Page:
Advance care planning: Administration and reimbursement

Advance care planning conversations should happen before critical illness or hospitalization occurs, and Medicare can reimburse physician time spent on them.

Advance care planning is an important component of patient-centered, high-quality care. Per the most recent edition of the American College of Physicians' Ethics Manual, “Physicians should routinely raise advance planning with adult patients with decision-making capacity and encourage them to review their values and preferences with their surrogates and family members … These discussions let the physician know the patient's views, enable documentation of patient wishes in the medical record, and allow the physician to reassure the patient that [they are] willing to discuss these sensitive issues and will respect patient choices.”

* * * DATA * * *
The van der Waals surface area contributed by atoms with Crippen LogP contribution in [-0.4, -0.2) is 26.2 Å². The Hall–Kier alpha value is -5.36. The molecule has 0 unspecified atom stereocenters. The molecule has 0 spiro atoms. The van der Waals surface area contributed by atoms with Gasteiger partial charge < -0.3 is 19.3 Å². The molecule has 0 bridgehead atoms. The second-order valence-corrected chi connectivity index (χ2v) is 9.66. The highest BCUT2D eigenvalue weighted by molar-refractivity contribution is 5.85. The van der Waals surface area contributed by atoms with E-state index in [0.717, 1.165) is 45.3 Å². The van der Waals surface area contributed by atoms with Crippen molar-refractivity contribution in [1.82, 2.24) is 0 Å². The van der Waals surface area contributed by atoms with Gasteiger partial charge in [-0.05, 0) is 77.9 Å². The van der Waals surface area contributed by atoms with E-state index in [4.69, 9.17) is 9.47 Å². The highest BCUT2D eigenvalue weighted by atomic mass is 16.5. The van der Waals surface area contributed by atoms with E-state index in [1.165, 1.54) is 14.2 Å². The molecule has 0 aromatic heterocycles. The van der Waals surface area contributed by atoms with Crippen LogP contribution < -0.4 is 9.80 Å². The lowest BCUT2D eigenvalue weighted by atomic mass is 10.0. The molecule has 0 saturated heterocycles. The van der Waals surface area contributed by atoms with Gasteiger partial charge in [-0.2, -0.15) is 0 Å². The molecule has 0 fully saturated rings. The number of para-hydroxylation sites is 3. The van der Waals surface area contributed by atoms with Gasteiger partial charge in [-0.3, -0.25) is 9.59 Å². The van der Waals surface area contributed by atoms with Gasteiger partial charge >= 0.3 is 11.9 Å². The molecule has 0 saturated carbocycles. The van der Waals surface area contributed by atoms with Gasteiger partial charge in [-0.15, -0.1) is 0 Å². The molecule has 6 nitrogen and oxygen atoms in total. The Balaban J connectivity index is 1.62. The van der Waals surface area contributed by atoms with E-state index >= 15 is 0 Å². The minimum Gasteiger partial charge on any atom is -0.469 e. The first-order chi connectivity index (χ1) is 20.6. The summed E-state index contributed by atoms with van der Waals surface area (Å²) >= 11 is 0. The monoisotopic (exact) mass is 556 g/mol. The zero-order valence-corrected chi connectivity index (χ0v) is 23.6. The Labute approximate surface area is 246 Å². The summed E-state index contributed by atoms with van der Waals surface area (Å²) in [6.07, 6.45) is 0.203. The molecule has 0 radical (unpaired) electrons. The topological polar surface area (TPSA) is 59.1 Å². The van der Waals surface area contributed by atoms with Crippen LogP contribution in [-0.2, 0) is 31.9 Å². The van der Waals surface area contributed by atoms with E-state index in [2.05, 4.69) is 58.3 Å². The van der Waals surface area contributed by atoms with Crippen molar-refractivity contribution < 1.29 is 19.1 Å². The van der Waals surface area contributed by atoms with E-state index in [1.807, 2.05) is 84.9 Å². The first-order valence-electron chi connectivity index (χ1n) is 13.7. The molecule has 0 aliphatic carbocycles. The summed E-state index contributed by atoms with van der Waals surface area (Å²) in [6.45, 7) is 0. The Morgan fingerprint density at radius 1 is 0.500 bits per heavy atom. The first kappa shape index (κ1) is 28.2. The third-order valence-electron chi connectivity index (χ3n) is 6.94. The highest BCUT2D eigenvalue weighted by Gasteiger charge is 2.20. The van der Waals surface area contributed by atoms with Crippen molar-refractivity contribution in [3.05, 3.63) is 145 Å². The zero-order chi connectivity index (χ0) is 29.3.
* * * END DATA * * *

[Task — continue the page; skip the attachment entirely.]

Internal medicine physicians are uniquely situated to have these conversations as they share longitudinal relationships with their patients that span multiple encounters, making advance care planning conversations possible before critical illness or hospitalization.

Image by Thinkstock
Image by Thinkstock

Patients often receive these services during some of the hardest moments of their lives, and physician-led discussions are associated with increased quality of life and mood, longer survival, decreased use of nonbeneficial medical care near death, decreased expenditures, enhanced goal-consistent care, and positive family outcomes. These conversations can be difficult, and to successfully implement them, the College recommends steps such as identifying and preparing appropriate patients and ensuring that time is made available during appointments, that roles for those involved in the conversation are clear, and that clear documentation of conversations occurs.